Happy New Year. Get ready to pay more at the pump.

You have probably heard all the news that gas prices are up and are poised to move even higher. The national average for a gallon of gasoline recently reached $3.12 and experts say a price of $5 is quite possible within two years. That would put gasoline prices well above the levels reached during that memorable summer of 2008, when some commuters said they could no longer afford to drive to work.

Here’s the back story consumers may not be as familiar with: Large swaths of the oil-rich Gulf of Mexico remain off limits to exploration, months after the Obama Administration lifted its ban on deep water drilling.

The Wall Street Journal reported this week that Gulf drilling remains stalled, and that multibillion dollar projects in the region are on hold, hurting major oil companies and independent operators alike, as well as the entire Gulf Coast economy. To illustrate just how onerous regulations and permitting processes in the region have become, the Journal reports that shallow water drilling has also fallen under increased scrutiny, even though that was never formally included in last year’s temporary moratorium.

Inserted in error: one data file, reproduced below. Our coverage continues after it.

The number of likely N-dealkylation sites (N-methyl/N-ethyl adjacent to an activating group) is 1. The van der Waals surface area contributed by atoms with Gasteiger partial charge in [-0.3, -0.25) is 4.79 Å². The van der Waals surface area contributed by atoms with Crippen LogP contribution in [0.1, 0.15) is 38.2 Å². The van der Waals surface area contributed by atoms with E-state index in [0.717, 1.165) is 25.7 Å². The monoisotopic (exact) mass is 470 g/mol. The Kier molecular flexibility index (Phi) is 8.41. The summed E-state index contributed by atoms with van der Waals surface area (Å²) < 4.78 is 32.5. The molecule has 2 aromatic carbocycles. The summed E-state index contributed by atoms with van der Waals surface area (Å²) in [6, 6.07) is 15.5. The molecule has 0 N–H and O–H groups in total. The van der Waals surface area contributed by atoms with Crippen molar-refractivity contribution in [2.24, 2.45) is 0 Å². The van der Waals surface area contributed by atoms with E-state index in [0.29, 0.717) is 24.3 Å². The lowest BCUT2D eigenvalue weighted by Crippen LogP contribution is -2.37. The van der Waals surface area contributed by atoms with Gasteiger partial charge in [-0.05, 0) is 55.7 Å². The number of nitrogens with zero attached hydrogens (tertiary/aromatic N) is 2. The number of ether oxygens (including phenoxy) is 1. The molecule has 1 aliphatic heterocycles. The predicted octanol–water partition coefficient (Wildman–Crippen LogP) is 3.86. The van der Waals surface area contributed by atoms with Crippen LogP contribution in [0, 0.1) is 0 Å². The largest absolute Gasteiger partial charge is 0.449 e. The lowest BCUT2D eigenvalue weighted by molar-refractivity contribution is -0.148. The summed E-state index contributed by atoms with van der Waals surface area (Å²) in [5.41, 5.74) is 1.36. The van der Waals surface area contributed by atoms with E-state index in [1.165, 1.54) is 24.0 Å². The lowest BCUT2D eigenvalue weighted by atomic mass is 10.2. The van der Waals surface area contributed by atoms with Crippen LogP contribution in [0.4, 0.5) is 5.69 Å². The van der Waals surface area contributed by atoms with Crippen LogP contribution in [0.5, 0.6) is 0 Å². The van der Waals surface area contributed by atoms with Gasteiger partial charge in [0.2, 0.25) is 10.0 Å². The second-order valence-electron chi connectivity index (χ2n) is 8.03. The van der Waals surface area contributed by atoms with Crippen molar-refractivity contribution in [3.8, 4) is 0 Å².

Three years after the country entered the worst recession since the Great Depression, there are finally some signs of economic recovery. But that recovery is extremely fragile and may not be able to withstand a gas price shock. When oil prices rise, prices of just about everything else are also pushed higher. At first, this is most noticeable for those of us with lengthy commutes, but the ultimate impact is much broader. Prices for food staples like milk and eggs rise as the cost of transporting them goes up. Ditto for consumer durables – those products like refrigerators and furniture that consumers delay purchasing when times are tight and return to when they have a little more disposable income. But if prices of such goods are prohibitive, or if consumers are spending too much on essentials like transportation and home heating oil, discretionary purchases are further delayed.

In short, our entire economic outlook is tied up in the price of oil. Yet, at a time when our economy needs all the support it can get, we are failing to tap our own supply of domestic oil.

Make sense? We don’t think so either. In the coming weeks, we will have more to say about domestic gas prices and domestic drilling, the domestic economy and the ongoing shortage of jobs. We hope you will join us in supporting reasonable policies that promote growth and recovery.